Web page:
The Black Cauldron

Disney Reviews with the Unshaved Mouse #25: The Black Cauldron

DISCLAIMER: This blog is not for profit. All images used below are property of their respective companies unless stated otherwise. I do not claim ownership of this material.



By the mid nineteen eighties, something had gone very wrong at the Disney animation studios.

To an outsider, this might not have been immediately apparent. Sure, the movies weren’t as good as they had been, but Rescuers had been a huge hit, and The Fox and the Hound had been a decent success financially. But inside the studio, things were starting to go sour. The last of the Nine Old Men were retiring, and the animation staff had dwindled to a mere two hundred or so, a situation made worse when Don Bluth essentially said “screw this noise” and left with a fifth of the studio’s animators.

Just threw them in his truck and drove like hell.

Just threw them on his truck and drove like hell.

The animation department, once the heart and soul of Disney, was increasingly being seen as more of an appendix, and an inflamed, extremely expensive appendix at that. Some members of the board were openly asking if the Disney company should even be making animated films, and instead suggested focusing on the theme parks and merchandise.

Roy Disney, Walt’s nephew and a senior executive of the company, fought tooth and nail to keep the animation wing open, saying that without new characters being created, the theme parks were essentially museums, commemorating something wonderful that was now dead.

At the heart of this dispute was the Black Cauldron. Twelve years in production, massively over budget, the Black Cauldron was supposed to be the movie that put Walt Disney animation back on the map, charting a new course away from the traditional children’s movies the studio was famous for and moving into darker, edgier territory. But it was quickly reaching the point where even if it was a massive hit, it would be hard pressed to earn back the money that had already been spent on it. The movie’s two directors Ted Berman…

Ted Berman

and Richard Rich…

Richie Rich

…were not hugely experienced, and Disney management was starting to have serious misgivings about what was going on over in the animation building.

Jeffrey Katzenberg (yes, that one) had been brought in by new Chief Operating Officer Michael Eisner to run the motion picture division, which included turning around the animation unit. On arriving at the animation unit’s new facilities (a crappy little industrial estate where they had been sent after being unceremoniously evicted from the main Disney lot) Katzenberg asked to see the partially completed film. Production Manager Don Hahn described what happened next:

Katzenberg entered the screening room and closed the door behind him. We waited, not a man among us dared to speak so much as a word. Occasionally, from behind the door would emerge strange sounds, a low growling like some strange beast from the tropics, or a whine of pain and horror. At last, Katzenberg emerged from the darkened room and I think I may have cried aloud in horror, such was the change that had come over him! His hair had turned purest white and his fingers now shook as he raised a cigarette to his trembling lips and desperately drew upon it. His eyes stood stark and white in his face, now gaunt and greenish. He seemed too weak to stand and slumped into a chair, muttering darkly to himself, his gaze oscillating about the room but not meeting the eyes of any man there. And then, with a terrible fury that seemed conjured from the aether he leapt to his feet and cried “You fools! You monomaniacs! Have you no care for this abominable thing you have unleashed?! This thing will be the death of us all, I say!”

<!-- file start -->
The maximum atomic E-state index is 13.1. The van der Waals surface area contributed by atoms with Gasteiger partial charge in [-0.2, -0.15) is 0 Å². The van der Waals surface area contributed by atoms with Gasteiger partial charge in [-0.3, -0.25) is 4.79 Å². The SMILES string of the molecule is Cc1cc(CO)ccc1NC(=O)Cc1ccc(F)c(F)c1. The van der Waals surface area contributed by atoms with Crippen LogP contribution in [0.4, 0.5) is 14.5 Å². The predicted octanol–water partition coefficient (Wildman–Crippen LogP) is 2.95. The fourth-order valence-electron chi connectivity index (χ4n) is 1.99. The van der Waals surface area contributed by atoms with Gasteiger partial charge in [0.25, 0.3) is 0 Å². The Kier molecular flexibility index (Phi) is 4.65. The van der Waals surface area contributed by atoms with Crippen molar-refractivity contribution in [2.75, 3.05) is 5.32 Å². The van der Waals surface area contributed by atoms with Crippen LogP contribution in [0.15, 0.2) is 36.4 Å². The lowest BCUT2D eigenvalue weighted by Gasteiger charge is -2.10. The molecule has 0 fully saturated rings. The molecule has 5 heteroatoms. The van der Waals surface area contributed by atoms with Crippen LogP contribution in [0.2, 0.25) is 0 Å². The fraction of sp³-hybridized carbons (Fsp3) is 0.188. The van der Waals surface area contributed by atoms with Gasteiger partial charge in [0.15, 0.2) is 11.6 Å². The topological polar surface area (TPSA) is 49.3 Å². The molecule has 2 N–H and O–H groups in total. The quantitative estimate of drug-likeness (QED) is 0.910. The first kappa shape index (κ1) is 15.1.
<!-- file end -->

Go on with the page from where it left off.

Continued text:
For you see, in their desperation to replace the magic and inspiration of Walt Disney, the animators had turned to a false power. A most powerful and ancient evil. A being known…as the Horned King.

And he’s standing in my living room right now.

help me…

Begin the review Mouse.

Begin the review, Mouse.

Yeah…see. I really don’t want to watch this film.

Then you shall die. You must review the film and proclaim me the greatest Disney villain of all time.

Then you shall die. You must review the film and proclaim me the greatest Disney villain of all time.


Pull yourself together Mouse! Just stay calm and finish the review! You can do this!

Pull yourself together Mouse! Just stay calm and finish the review! You can do this!

You mean, if I can watch this movie from start to finish and review it I might survive?

Whoah, whoah, whoah. Don't go putting words in my mouth.

Whoah, whoah, whoah. Don’t go putting words in my mouth.

Alright. It’s fine. I can do this. I mean…it’s a Disney movie for God’s sake! How scary can it really be?

A PG RATING!?Oh bollocks...

Oh bollocks…

The movie begins with the following narration:

Legend has it, in the mystic land of Prydain. There was once a king so cruel, and so evil, that even the gods feared him. Since no prison could hold him, he was thrown alive into a crucible of molten iron.  There his demonic spirit was captured, in the form of a great black cauldron. For uncounted centuries The Black Cauldron lay hidden, waiting, while evil men searched for it. Knowing whoever possessed it, would have the power to resurrect an army of deathless warriors. And with them, rule the world.”



Surprised I didn’t go with a Lord of the Rings joke? Trust me, my supply is limited and must be used sparingly.